Joined: April 2005
I see AirHeadDave is declaring victory over on his "Creator Hypothesis" thread. I am loath to contribute to that discussion, lest I lend credence to the pretense that it is a discussion. Since his deafening silence on this thread already serves as eloquent testimonial to the vacuity of his "science", I thought this would be a good place to sum up what we've learned.
First, let's keep in mind Dave's self-proclaimed reason for being here. It's not to learn, and it's not to teach. It's to gain facility in anti-evolution rhetorical technique, specifically for the purpose of inoculating children against the everlasting damnation that results from having any confidence in - or understanding of - of science, insofar as it is inconsistent with his primitive religion. With that thought firmly in mind, we won't get too frustrated with his consistent failure to recognize the solidity, interconnectedness, and downright overwhelmingness of the evidence he's so determined to deny. And we will recognize his puerile "victory dance" for what it is: another instance of the "Cordova Cockstrut"*.
*Named for Salvador Cordova, who routinely makes himself look ridiculous with displays of false confidence after having one of his creationist arguments dismantled and decisively demolished, and as a semi-formal announcement that he's abandoning efforts to defend it. See also, "Baghdad Bob"
and Monty Python's "Black Knight"
Mind you, AHD announced that that is his purpose, but the fact that he has repeatedly demonstrated that honesty - with himself, let alone with us - is not his first priority, might lead one to take with a grain of salt any statement of purpose. I suspect, too, that AHD, being human, occasionally strays from his stated purpose, and gets drawn into attempts to actually defend his "science".
Anyway, I think we should focus, not on trying to teach AHD, but on studying the substance and style of his creationist arguments.
First and foremost, of course, is his inability to separate religion and science. He claims of course, that that is not the case; that he judges science solely on the evidence, but that he regards the Bible as a perfectly sensible source of "hypotheses". But a "hypothesis", by definition, can be right or wrong, whereas AHD takes as axiomatic that the Bible can't be wrong. Go figure. The flip side, of course, is that AHD deploys the old (inaccurate) tu quoque, claiming that scientists have the opinions that they do, not because of the evidence, but because of a supposed precommitment to an "atheistic" worldview.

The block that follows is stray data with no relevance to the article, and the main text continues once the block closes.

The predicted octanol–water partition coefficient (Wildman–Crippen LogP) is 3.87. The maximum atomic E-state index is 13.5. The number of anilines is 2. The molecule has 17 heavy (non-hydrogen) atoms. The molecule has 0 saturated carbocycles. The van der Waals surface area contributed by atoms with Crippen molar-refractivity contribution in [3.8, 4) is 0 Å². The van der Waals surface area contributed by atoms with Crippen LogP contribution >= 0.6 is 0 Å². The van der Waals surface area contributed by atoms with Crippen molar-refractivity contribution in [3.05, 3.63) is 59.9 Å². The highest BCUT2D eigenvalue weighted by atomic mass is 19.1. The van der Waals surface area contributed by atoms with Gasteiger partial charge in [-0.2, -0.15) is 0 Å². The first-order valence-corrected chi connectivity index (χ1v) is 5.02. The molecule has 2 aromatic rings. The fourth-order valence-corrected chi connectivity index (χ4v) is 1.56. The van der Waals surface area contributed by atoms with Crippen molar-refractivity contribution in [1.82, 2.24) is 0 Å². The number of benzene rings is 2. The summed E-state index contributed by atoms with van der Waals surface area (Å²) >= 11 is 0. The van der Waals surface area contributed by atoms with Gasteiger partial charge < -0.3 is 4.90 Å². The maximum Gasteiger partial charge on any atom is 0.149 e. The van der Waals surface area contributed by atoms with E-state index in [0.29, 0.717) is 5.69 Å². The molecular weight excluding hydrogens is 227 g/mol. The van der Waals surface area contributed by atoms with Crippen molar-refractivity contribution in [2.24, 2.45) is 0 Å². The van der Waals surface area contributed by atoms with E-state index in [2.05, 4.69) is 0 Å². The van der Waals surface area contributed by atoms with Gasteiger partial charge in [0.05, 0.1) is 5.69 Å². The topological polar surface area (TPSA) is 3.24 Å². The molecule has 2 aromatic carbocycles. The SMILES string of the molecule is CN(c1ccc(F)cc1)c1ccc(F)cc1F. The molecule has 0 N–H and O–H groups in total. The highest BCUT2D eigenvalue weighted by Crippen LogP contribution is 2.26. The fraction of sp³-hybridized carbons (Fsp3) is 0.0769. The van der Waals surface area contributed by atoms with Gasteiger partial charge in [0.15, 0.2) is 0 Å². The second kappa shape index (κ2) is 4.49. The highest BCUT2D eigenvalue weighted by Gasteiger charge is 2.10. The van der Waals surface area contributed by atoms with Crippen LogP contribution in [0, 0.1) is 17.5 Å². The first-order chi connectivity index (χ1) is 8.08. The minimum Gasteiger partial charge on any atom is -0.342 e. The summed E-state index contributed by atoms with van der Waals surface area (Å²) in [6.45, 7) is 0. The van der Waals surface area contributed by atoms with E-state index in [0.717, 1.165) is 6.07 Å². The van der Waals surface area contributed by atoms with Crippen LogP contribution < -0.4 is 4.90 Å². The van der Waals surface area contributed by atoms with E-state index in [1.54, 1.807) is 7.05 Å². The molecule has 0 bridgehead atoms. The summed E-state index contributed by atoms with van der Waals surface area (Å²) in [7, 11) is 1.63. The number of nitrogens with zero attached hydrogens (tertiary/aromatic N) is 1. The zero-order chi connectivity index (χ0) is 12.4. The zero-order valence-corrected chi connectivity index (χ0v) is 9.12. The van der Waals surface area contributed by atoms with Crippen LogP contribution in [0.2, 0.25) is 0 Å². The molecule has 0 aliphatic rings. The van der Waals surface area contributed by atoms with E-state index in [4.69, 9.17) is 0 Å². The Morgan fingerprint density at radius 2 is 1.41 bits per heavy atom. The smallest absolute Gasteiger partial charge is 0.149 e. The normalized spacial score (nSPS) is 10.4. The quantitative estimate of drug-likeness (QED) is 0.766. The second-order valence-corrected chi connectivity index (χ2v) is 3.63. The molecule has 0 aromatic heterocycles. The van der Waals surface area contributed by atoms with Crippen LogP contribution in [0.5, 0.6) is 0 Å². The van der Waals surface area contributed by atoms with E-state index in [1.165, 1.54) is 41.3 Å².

Now there's another interesting twist to the AHD conflation of religion and science. He thinks that we're missing an important part of life in not "getting to know our Creator" - as he thinks he does. But the creator he thinks he has personal knowledge of is one that makes specific truth-claims about physical reality, that are at odds with everything science knows.
Then there's this interesting gambit most clearly illustrated in the GULO exchange: the substitution of the assertion that the creationist explanation is at least as successful as the real-world one, for the explanation itself. Note: he never offered this explanation; merely asserted that (a) it exists and (b) it fits the data better than the one accepted by the tens of thousands of PhD's who have spent their lives studying the data. Note also we saw this same strategy deployed in the "Portuguese = Spanish + French" argument: no actual evidence offered; just the assertion repeated ad nauseam, coupled with the claim that anyone that didn't recognize the conclusiveness of the (non)evidence must be "blind".
The heart of the whole creationist enterprise, of course, is the baffling supposition that somehow any question is still open as long as some crackpot like Russell Humphreys is refusing to bend to reality. As if the tons of peer-reviewed literature and the consilience of all of science commands less attention and respect than the scattered, and inconsistent, pleadings of the odd fanatic whose religious commitment to the dissenting view is obvious, acknowledged, and absolutely central to his psychology. Even after having his nose rubbed in the mess that AiG made of the human/chimp chromosome fusion story, AHD still cites AiG (and ICR, and Dembski, and any and all creationist "scientists") as if they're just as trustworthy as the peer-reviewed journals that professional scientists rely upon and contribute to.
Is it "child abuse"? Well, I'm with Stephen Elliott and stevestory on this one. Yes, I think AHD's whole project - inasmuch as it's aimed at indoctrinating his and others' children - is a disservice. But I don't think it's more reprehensible than any a lot of other ignorance and superstition that parents and pastors attempt to impose on impressionable youngsters. Like madrasas in Pakistan: it's not how I would want kids educated, and lots of bad things will undoubtedly result. But with parents - and pastors - physically, sexually abusing kids, realistically I think society needs to pick its battles, and reserve the word abuse for the more concrete cases.
I may have more to say on the "meta-analysis" of AHD's enterprise, but that's all I can stomach for tonight. Anyway, I urge you all to think not so much of how you can show him the error of his ways, as to show others (school boards, newspaper readers of letters-to-the-editor, kids that need deprogramming...) the error of his ways.
Must... not... scratch... mosquito bite.